Truecaller, a service that helps users screen robocalls, has rolled out an update to its app in India, its largest market, after a previous software release covertly signed up an unspecified number of users to its payments service.
A number of users in India began to complain late Monday that Truecaller, which has amassed over 100 million daily users in the country, had registered them to its payments service without their consent. In a statement to TechCrunch, Truecaller acknowledged the error and said a bug in the previous software update caused the issue.
(The bug led the app to quietly send a text message to a bank to verify their account — which is part of the procedure to sign up to the payments service.)
“We have discovered a bug in the latest update of Truecaller that affected the payments feature, which automatically triggered a registration post updating to the version. This was a bug and we have discontinued this version of the app so no other users will be affected,” a Truecaller spokesperson said in a statement.
“We’re sorry about this version not passing our quality standards. We’ve taken quick steps to fix the issue, and already rolled out a fix in a new version. For the users already affected, the new version with the fix will be available shortly, however, in the meanwhile they can choose to manually deregister through the overflow menu in the app.”
Update: The company said it will deregister every user who was inadvertently added to Truecaller Pay.
Truecaller added payments service to its app in India two years ago. The company, like several others, such as Google and Samsung, relies on Indian government-backed UPI payments infrastructure for this feature. Under the current law, signing up a user to a payments service without their consent is illegal.
As of February this year, every tenth Truecaller user in India had signed up to Truecaller Pay, according to the company.
It’s not the first time a payments service in India has mishandled registration of users. Airtel, a mobile operator in the country, had also tricked some users two years ago into joining its payments bank — a move that did not go unnoticed.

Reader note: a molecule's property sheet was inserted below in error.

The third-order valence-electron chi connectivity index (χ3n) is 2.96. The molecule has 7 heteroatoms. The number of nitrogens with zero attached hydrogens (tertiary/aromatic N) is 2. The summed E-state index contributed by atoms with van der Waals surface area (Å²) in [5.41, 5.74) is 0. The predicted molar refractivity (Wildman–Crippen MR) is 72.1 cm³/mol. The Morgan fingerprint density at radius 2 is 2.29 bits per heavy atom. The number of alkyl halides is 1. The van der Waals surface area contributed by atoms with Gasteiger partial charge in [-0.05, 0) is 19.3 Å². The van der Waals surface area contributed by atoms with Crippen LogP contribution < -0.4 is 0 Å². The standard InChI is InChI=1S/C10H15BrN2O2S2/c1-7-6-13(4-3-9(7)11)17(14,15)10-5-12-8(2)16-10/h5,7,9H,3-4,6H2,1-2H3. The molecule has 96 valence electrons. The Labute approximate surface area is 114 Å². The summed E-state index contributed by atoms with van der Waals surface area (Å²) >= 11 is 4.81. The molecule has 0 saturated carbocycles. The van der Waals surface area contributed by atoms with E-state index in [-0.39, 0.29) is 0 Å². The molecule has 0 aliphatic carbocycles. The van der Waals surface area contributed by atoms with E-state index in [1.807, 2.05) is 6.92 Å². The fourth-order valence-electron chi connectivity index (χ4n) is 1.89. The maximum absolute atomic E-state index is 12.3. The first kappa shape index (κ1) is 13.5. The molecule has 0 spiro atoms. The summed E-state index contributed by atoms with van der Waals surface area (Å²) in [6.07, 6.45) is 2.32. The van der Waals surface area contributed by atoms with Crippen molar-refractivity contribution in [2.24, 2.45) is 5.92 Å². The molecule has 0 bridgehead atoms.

In a statement, Dilip Asbe, MD & CEO of state-run payments body National Payments Corporation of India (NPCI), said, “there was an issue in the app observed today. We have been updated that last night’s migration had resulted in a bug in the workflow. We understand that it has being fixed and till then user on-boarding has been stopped in this app. NPCI ensures to take action if found non compliant.”
Update: In a statement issued at 10:30 PM IST (17:00 GMT), Asbe said, “this is enrolling mistake by the app without customer consent. With this customer can’t do any UPI transaction. For onboarding to UPI the customer has to still enter 2FA (issuer OTP and debit card), and set UPI pin. The workflow mistake is limited to enrolling which will not have any impact on any customer account whatsoever.”
As in the U.S., robocalls have become a major challenge in India. So it does not come as a surprise why Truecaller has emerged as one of the most useful services in the country in recent years. But the Stockholm-based firm has a tendency to run into controversy every now and then.
In May, a security researcher claimed that Truecaller’s user database was being sold on a dark web marketplace. The company denied any claims that its service had been breached.